Susan Walton received her bachelor’s degree and her Law Degree from George Mason University, where she played NCAA Division I basketball. She has been a prosecutor in Virginia for 19 years, the last 12 of which have been in the City of Suffolk. As a Senior Assistant Commonwealth’s Attorney, she is assigned to the violent crimes team and Gang Task Force Unit, but she feels just as inspired by her role as the office’s animal cruelty prosecutor. Susan feels fortunate to be in a position where she can combine her passion for justice with her compassion for animals.
Although aggressive prosecution of animal abusers is a top priority, ensuring that an abused or neglected animal is immediately removed from an abusive environment is a major concern. If it is discovered that an animal has been abandoned or cruelly treated, the animal will be seized. Susan uses a civil forfeiture statute to expedite removal of an animal, so that the process of finding a new home may begin as quickly as possible. This procedure is used for domestic and agricultural animals alike.
Susan’s office doesn’t just focus on prosecution, but on prevention as well. Most cases involve neglect as opposed to actual abuse. These neglect cases are used to raise community awareness, stressing that if you are going to take on the responsibility of being a pet owner, there are certain minimum standards of care that must be met. Susan’s ultimate goal is not to increase the animal cruelty caseload, but to eliminate it altogether.
During her career, Susan has prosecuted over a hundred animal abuse or neglect cases. She has pursued cases involving horses being starved to death, horses being violated, dogs with embedded collars, kittens beaten to death, a dog set on fire, a cat set on fire, death of a dog by heat and dehydration, cattle that were starved to death, neglected goats and rabbits, numerous inhumane shootings of cats and dogs, dogfighting, and numerous cases involving deplorable conditions for boarded animals and hoarded animals.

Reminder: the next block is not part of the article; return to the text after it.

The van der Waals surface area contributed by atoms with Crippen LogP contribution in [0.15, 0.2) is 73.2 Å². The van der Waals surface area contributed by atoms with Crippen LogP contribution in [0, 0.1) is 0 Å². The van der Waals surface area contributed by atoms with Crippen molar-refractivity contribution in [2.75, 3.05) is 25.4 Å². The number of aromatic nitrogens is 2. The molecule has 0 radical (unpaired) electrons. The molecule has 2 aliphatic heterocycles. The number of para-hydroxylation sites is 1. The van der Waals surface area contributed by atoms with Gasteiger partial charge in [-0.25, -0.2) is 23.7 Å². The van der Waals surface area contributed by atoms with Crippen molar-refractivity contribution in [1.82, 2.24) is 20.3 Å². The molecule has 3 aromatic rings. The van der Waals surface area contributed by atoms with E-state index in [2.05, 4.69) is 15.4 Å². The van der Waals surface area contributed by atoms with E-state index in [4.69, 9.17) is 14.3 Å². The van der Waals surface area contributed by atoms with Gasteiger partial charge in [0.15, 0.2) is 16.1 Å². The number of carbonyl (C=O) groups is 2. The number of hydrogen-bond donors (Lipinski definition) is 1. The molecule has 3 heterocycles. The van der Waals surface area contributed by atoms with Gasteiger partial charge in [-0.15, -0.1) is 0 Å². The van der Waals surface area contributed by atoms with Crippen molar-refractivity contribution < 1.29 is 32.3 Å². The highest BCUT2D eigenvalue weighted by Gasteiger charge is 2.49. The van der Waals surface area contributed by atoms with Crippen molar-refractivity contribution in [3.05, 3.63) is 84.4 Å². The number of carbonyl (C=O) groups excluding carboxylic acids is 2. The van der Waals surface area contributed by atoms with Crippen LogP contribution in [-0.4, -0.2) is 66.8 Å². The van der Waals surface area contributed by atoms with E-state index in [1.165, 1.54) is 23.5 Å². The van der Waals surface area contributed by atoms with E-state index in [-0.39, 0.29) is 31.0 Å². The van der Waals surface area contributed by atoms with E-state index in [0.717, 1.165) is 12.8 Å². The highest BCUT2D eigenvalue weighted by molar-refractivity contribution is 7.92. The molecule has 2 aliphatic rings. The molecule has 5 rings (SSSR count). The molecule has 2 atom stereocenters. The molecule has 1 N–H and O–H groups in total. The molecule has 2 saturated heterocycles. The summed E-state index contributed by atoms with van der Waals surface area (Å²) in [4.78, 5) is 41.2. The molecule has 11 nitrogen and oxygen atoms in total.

Susan feels a very proactive and strong team approach is necessary for the successful prosecution, prevention, and education of animal cruelty. She is pictured with Animal Control Officer Nicole Munro, Dr. Brandon R. Wichman, DVM, Dr. Robert M. Johnson, Jr., DVM, Caren Barber, and formerly-abused dogs Lieutenant Dan (light brown) and Jada (black & white).
When Jada was rescued by Animal Control Officer Munro, she was severely malnourished, unresponsive, cold to the touch, on a short leash, and lying on a cement floor in her own waste. Although her body temperature and heart rate were so low she should not have been alive, she miraculously survived her torment thanks to Doctors Wichman and Johnson. Her abuser was successfully prosecuted with a conviction and active jail sentence. When Lieutenant Dan was rescued, he had a broken back left leg that had not been properly cared for, and the leg had to be amputated. His abuser was successfully prosecuted, and Lieutenant Dan now lives happily in a new home with Caren Barber.
Susan lives with her husband, Greg Johnson, their 4-year-old son, and two cats, Meeko and Kobe.